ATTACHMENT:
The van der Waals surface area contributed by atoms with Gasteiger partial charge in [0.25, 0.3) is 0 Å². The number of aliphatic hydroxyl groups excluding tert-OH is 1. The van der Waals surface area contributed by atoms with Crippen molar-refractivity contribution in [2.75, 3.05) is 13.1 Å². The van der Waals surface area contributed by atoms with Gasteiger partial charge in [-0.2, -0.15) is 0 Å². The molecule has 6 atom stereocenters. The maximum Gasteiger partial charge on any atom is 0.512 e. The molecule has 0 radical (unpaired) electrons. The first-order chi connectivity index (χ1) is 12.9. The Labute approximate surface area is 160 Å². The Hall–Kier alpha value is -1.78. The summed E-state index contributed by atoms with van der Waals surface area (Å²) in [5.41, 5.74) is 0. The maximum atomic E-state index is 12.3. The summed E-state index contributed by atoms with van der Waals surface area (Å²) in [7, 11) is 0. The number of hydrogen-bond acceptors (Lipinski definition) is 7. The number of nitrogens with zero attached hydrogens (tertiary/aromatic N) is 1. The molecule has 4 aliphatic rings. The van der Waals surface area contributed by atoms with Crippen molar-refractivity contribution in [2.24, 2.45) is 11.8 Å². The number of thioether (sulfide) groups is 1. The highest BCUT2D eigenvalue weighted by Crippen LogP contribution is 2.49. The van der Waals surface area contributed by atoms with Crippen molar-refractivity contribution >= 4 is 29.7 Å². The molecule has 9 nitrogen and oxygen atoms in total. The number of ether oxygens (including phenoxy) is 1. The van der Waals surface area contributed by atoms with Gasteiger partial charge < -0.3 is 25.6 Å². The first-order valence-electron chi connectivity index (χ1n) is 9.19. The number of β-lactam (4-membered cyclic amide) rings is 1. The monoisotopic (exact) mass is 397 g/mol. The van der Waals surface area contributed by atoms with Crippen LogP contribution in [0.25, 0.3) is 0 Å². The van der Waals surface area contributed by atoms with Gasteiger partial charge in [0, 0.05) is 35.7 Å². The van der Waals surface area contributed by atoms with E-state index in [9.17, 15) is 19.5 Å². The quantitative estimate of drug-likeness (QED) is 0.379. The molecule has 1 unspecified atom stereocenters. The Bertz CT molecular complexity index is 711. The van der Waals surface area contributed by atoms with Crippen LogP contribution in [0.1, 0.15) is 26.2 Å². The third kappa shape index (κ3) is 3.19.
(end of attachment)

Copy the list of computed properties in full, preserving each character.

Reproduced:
The van der Waals surface area contributed by atoms with Gasteiger partial charge in [0.25, 0.3) is 0 Å². The number of aliphatic hydroxyl groups excluding tert-OH is 1. The van der Waals surface area contributed by atoms with Crippen molar-refractivity contribution in [2.75, 3.05) is 13.1 Å². The van der Waals surface area contributed by atoms with Gasteiger partial charge in [-0.2, -0.15) is 0 Å². The molecule has 6 atom stereocenters. The maximum Gasteiger partial charge on any atom is 0.512 e. The molecule has 0 radical (unpaired) electrons. The first-order chi connectivity index (χ1) is 12.9. The Labute approximate surface area is 160 Å². The Hall–Kier alpha value is -1.78. The summed E-state index contributed by atoms with van der Waals surface area (Å²) in [5.41, 5.74) is 0. The maximum atomic E-state index is 12.3. The summed E-state index contributed by atoms with van der Waals surface area (Å²) in [7, 11) is 0. The number of hydrogen-bond acceptors (Lipinski definition) is 7. The number of nitrogens with zero attached hydrogens (tertiary/aromatic N) is 1. The molecule has 4 aliphatic rings. The van der Waals surface area contributed by atoms with Crippen molar-refractivity contribution in [2.24, 2.45) is 11.8 Å². The number of thioether (sulfide) groups is 1. The highest BCUT2D eigenvalue weighted by Crippen LogP contribution is 2.49. The van der Waals surface area contributed by atoms with Crippen molar-refractivity contribution >= 4 is 29.7 Å². The molecule has 9 nitrogen and oxygen atoms in total. The number of ether oxygens (including phenoxy) is 1. The van der Waals surface area contributed by atoms with Gasteiger partial charge < -0.3 is 25.6 Å². The first-order valence-electron chi connectivity index (χ1n) is 9.19. The number of β-lactam (4-membered cyclic amide) rings is 1. The monoisotopic (exact) mass is 397 g/mol. The van der Waals surface area contributed by atoms with Crippen LogP contribution in [0.25, 0.3) is 0 Å². The van der Waals surface area contributed by atoms with Gasteiger partial charge in [0, 0.05) is 35.7 Å². The van der Waals surface area contributed by atoms with E-state index in [9.17, 15) is 19.5 Å². The quantitative estimate of drug-likeness (QED) is 0.379. The molecule has 1 unspecified atom stereocenters. The Bertz CT molecular complexity index is 711. The van der Waals surface area contributed by atoms with Crippen LogP contribution in [0.1, 0.15) is 26.2 Å². The third kappa shape index (κ3) is 3.19.